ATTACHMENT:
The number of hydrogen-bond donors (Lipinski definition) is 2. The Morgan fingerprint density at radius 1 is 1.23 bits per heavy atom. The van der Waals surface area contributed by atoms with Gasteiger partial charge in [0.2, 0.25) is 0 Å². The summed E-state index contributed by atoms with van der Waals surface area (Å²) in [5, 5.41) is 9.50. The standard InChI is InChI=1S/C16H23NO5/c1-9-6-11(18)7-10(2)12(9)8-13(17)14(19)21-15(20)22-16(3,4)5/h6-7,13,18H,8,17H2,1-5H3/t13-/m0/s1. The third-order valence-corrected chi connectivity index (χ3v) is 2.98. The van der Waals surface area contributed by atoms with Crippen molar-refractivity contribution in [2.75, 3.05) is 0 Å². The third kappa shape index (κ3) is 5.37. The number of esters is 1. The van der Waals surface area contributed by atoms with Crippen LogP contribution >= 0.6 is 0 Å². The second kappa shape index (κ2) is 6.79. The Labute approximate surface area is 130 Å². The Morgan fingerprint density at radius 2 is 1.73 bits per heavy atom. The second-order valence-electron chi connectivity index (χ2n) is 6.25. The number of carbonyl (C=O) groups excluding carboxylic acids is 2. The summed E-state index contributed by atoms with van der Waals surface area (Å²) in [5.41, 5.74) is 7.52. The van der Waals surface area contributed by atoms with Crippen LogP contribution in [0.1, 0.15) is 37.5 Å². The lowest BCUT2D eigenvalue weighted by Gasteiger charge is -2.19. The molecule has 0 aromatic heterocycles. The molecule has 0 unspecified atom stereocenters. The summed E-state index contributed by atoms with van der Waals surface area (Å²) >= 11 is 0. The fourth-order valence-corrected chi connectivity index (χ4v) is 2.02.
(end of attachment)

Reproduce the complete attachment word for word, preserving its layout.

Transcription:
The number of hydrogen-bond donors (Lipinski definition) is 2. The Morgan fingerprint density at radius 1 is 1.23 bits per heavy atom. The van der Waals surface area contributed by atoms with Gasteiger partial charge in [0.2, 0.25) is 0 Å². The summed E-state index contributed by atoms with van der Waals surface area (Å²) in [5, 5.41) is 9.50. The standard InChI is InChI=1S/C16H23NO5/c1-9-6-11(18)7-10(2)12(9)8-13(17)14(19)21-15(20)22-16(3,4)5/h6-7,13,18H,8,17H2,1-5H3/t13-/m0/s1. The third-order valence-corrected chi connectivity index (χ3v) is 2.98. The van der Waals surface area contributed by atoms with Crippen molar-refractivity contribution in [2.75, 3.05) is 0 Å². The third kappa shape index (κ3) is 5.37. The number of esters is 1. The van der Waals surface area contributed by atoms with Crippen LogP contribution >= 0.6 is 0 Å². The second kappa shape index (κ2) is 6.79. The Labute approximate surface area is 130 Å². The Morgan fingerprint density at radius 2 is 1.73 bits per heavy atom. The second-order valence-electron chi connectivity index (χ2n) is 6.25. The number of carbonyl (C=O) groups excluding carboxylic acids is 2. The summed E-state index contributed by atoms with van der Waals surface area (Å²) in [5.41, 5.74) is 7.52. The van der Waals surface area contributed by atoms with Crippen LogP contribution in [0.1, 0.15) is 37.5 Å². The lowest BCUT2D eigenvalue weighted by Gasteiger charge is -2.19. The molecule has 0 aromatic heterocycles. The molecule has 0 unspecified atom stereocenters. The summed E-state index contributed by atoms with van der Waals surface area (Å²) >= 11 is 0. The fourth-order valence-corrected chi connectivity index (χ4v) is 2.02.